The concept of a stressed elastic lithospheric plate riding on a viscous asthenosphere is used to calculate the recurrence interval of great earthquakes at convergent plate boundaries, the separation of decoupling and lithospheric earthquakes, and the migration pattern of large earthquakes along an arc. It is proposed that plate motions accelerate after great decoupling earthquakes and that most of the observed plate motions occur during short periods of time, separated by periods of relative quiescence.

  10. Aluminum permanganate battery

    SciTech Connect

    Marsh, C.; Licht, S.L.

    1993-11-30

    A battery is provided comprising an aluminum anode, an aqueous solution of permanganate as the cathodic species and a second electrode capable of reducing permanganate. Such a battery system is characterized by its high energy density and low polarization losses when operating at high temperatures in a strong caustic electrolyte, i.e., high concentration of hydroxyl ions. A variety of anode and electrocatalyst materials are suitable for the efficient oxidation-reduction process and are elucidated.

  11. Rotatable shear plate interferometer

    DOEpatents

    Duffus, Richard C.

    1988-01-01

    A rotatable shear plate interferometer comprises a transparent shear plate mounted obliquely in a tubular supporting member at 45.degree. with respect to its horizontal center axis. This tubular supporting member is supported rotatably around its center axis and a collimated laser beam is made incident on the shear plate along this center axis such that defocus in different directions can be easily measured.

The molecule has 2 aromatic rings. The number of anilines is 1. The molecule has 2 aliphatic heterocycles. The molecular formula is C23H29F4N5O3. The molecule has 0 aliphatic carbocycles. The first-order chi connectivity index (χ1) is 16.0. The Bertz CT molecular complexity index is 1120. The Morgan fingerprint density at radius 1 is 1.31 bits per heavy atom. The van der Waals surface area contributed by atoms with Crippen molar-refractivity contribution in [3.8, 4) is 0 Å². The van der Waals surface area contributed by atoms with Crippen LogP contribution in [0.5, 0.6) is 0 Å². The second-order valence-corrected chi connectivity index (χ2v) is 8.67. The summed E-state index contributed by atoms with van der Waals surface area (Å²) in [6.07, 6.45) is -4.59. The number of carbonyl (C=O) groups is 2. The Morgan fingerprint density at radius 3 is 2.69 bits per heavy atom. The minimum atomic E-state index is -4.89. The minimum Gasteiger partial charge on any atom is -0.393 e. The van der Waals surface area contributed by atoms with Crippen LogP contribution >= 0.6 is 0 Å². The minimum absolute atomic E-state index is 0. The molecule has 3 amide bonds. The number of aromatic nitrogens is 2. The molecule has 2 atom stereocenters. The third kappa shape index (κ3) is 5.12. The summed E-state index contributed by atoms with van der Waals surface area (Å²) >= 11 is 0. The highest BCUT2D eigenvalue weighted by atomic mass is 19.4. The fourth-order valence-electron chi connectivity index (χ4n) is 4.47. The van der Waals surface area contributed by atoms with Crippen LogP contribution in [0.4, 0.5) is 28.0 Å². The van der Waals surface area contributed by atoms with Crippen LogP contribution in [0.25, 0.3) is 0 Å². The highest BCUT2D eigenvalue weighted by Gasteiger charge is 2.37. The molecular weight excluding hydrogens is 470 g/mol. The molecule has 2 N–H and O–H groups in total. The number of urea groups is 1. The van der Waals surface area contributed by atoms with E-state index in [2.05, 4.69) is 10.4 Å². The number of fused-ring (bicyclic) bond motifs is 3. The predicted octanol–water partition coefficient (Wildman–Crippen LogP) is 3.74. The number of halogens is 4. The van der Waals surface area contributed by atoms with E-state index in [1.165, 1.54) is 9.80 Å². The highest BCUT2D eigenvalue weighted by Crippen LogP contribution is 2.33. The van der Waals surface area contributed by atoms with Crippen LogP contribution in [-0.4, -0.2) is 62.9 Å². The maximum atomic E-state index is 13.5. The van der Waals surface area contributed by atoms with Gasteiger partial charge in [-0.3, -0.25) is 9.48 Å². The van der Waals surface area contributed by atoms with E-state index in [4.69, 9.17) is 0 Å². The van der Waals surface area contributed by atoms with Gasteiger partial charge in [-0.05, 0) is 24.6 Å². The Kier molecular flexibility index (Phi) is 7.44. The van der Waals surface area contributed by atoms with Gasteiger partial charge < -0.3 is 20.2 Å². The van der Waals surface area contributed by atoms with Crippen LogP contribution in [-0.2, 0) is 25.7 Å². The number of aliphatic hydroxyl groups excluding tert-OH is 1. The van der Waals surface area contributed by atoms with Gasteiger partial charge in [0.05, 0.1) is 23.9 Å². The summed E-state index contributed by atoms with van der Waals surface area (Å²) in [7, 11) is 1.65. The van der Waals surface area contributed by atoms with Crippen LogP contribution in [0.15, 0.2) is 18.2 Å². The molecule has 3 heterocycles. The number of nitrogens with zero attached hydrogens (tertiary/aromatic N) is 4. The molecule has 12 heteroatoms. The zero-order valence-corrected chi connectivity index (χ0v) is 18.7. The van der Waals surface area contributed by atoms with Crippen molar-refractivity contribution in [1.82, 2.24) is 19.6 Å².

12. Plating Tank Control Software

    1998-03-01

    The Plating Tank Control Software is a graphical user interface that controls and records plating process conditions for plating in high aspect ratio channels that require use of low current and long times. The software is written for a Pentium II PC with an 8 channel data acquisition card, and the necessary shunt resistors for measuring currents in the millampere range.

  13. Plate-shaped non-contact ultrasonic transporter using flexural vibration.

    PubMed

    Ishii, Takahiko; Mizuno, Yosuke; Koyama, Daisuke; Nakamura, Kentaro; Harada, Kana; Uchida, Yukiyoshi

    2014-02-01

    We developed a plate-shaped non-contact transporter based on ultrasonic vibration, exploiting a phenomenon that a plate can be statically levitated at the place where its gravity and the acoustic radiation force are balanced. In the experiment, four piezoelectric zirconate titanate elements were attached to aluminum plates, on which lattice flexural vibration was excited at 22.3 kHz. The vibrating plates were connected to a loading plate via flexible posts that can minimize the influence of the flexure induced by heavy loads. The distribution of the vibration displacement on the plate was predicted through finite-element analysis to find the appropriate positions of the posts. The maximum levitation height of this transporter was 256 μm with no load. When two vibrating plates were connected to a loading plate, the maximum transportable load was 4.0 kgf. PMID:23876434